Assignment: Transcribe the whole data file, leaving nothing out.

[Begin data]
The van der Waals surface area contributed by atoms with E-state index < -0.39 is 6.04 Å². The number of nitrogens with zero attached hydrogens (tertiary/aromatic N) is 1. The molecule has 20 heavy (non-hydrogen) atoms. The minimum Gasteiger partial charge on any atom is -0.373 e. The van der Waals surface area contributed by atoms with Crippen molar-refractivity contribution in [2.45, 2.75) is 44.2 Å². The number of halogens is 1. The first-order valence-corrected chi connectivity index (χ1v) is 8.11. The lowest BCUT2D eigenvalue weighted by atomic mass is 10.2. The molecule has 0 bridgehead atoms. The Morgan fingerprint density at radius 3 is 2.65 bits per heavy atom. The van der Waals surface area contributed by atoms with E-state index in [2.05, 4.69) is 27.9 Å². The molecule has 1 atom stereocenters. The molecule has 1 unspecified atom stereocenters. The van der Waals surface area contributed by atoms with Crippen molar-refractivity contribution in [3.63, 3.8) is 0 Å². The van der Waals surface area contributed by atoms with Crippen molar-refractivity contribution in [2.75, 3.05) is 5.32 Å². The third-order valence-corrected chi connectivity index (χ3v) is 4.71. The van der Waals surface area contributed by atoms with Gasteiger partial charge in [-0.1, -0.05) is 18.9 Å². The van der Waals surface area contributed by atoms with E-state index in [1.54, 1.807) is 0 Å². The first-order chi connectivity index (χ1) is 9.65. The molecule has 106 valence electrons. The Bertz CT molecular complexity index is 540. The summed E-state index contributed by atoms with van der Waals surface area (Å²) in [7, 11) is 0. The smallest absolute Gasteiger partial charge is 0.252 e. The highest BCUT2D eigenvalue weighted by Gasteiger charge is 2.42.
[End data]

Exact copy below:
The van der Waals surface area contributed by atoms with E-state index < -0.39 is 6.04 Å². The number of nitrogens with zero attached hydrogens (tertiary/aromatic N) is 1. The molecule has 20 heavy (non-hydrogen) atoms. The minimum Gasteiger partial charge on any atom is -0.373 e. The van der Waals surface area contributed by atoms with Crippen molar-refractivity contribution in [2.45, 2.75) is 44.2 Å². The number of halogens is 1. The first-order valence-corrected chi connectivity index (χ1v) is 8.11. The lowest BCUT2D eigenvalue weighted by atomic mass is 10.2. The molecule has 0 bridgehead atoms. The Morgan fingerprint density at radius 3 is 2.65 bits per heavy atom. The van der Waals surface area contributed by atoms with E-state index in [2.05, 4.69) is 27.9 Å². The molecule has 1 atom stereocenters. The molecule has 1 unspecified atom stereocenters. The van der Waals surface area contributed by atoms with Crippen molar-refractivity contribution in [3.63, 3.8) is 0 Å². The van der Waals surface area contributed by atoms with Crippen molar-refractivity contribution in [2.75, 3.05) is 5.32 Å². The third-order valence-corrected chi connectivity index (χ3v) is 4.71. The van der Waals surface area contributed by atoms with Gasteiger partial charge in [-0.1, -0.05) is 18.9 Å². The van der Waals surface area contributed by atoms with E-state index in [1.54, 1.807) is 0 Å². The first-order chi connectivity index (χ1) is 9.65. The molecule has 106 valence electrons. The Bertz CT molecular complexity index is 540. The summed E-state index contributed by atoms with van der Waals surface area (Å²) in [7, 11) is 0. The smallest absolute Gasteiger partial charge is 0.252 e. The highest BCUT2D eigenvalue weighted by Gasteiger charge is 2.42.